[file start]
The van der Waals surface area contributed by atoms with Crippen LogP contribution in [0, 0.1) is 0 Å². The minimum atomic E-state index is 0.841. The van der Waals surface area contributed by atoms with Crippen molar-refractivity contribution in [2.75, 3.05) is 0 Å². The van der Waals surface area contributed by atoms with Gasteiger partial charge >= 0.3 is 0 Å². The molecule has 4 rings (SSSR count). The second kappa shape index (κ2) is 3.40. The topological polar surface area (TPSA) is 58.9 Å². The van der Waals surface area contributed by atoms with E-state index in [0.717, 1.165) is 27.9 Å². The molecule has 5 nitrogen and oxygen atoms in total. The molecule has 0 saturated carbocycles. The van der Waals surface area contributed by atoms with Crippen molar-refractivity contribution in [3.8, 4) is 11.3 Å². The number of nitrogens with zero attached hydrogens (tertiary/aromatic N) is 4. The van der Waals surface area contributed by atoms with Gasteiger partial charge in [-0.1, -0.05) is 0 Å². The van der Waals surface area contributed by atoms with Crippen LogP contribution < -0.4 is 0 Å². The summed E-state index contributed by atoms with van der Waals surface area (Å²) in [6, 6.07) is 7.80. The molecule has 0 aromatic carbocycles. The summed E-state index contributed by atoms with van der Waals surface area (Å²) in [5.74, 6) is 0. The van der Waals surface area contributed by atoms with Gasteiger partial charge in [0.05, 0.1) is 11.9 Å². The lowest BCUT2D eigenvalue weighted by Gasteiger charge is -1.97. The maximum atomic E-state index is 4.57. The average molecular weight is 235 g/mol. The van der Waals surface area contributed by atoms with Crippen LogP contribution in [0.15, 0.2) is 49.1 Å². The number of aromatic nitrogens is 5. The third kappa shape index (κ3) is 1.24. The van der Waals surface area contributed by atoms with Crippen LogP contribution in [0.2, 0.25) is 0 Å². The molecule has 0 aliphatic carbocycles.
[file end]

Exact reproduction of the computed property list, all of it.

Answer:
The van der Waals surface area contributed by atoms with Crippen LogP contribution in [0, 0.1) is 0 Å². The minimum atomic E-state index is 0.841. The van der Waals surface area contributed by atoms with Crippen molar-refractivity contribution in [2.75, 3.05) is 0 Å². The van der Waals surface area contributed by atoms with Gasteiger partial charge >= 0.3 is 0 Å². The molecule has 4 rings (SSSR count). The second kappa shape index (κ2) is 3.40. The topological polar surface area (TPSA) is 58.9 Å². The van der Waals surface area contributed by atoms with E-state index in [0.717, 1.165) is 27.9 Å². The molecule has 5 nitrogen and oxygen atoms in total. The molecule has 0 saturated carbocycles. The van der Waals surface area contributed by atoms with Crippen molar-refractivity contribution in [3.8, 4) is 11.3 Å². The number of nitrogens with zero attached hydrogens (tertiary/aromatic N) is 4. The van der Waals surface area contributed by atoms with Gasteiger partial charge in [-0.1, -0.05) is 0 Å². The van der Waals surface area contributed by atoms with Crippen LogP contribution < -0.4 is 0 Å². The summed E-state index contributed by atoms with van der Waals surface area (Å²) in [6, 6.07) is 7.80. The molecule has 0 aromatic carbocycles. The summed E-state index contributed by atoms with van der Waals surface area (Å²) in [5.74, 6) is 0. The van der Waals surface area contributed by atoms with Gasteiger partial charge in [0.05, 0.1) is 11.9 Å². The lowest BCUT2D eigenvalue weighted by Gasteiger charge is -1.97. The maximum atomic E-state index is 4.57. The average molecular weight is 235 g/mol. The van der Waals surface area contributed by atoms with Crippen LogP contribution in [0.15, 0.2) is 49.1 Å². The number of aromatic nitrogens is 5. The third kappa shape index (κ3) is 1.24. The van der Waals surface area contributed by atoms with Crippen LogP contribution in [0.2, 0.25) is 0 Å². The molecule has 0 aliphatic carbocycles.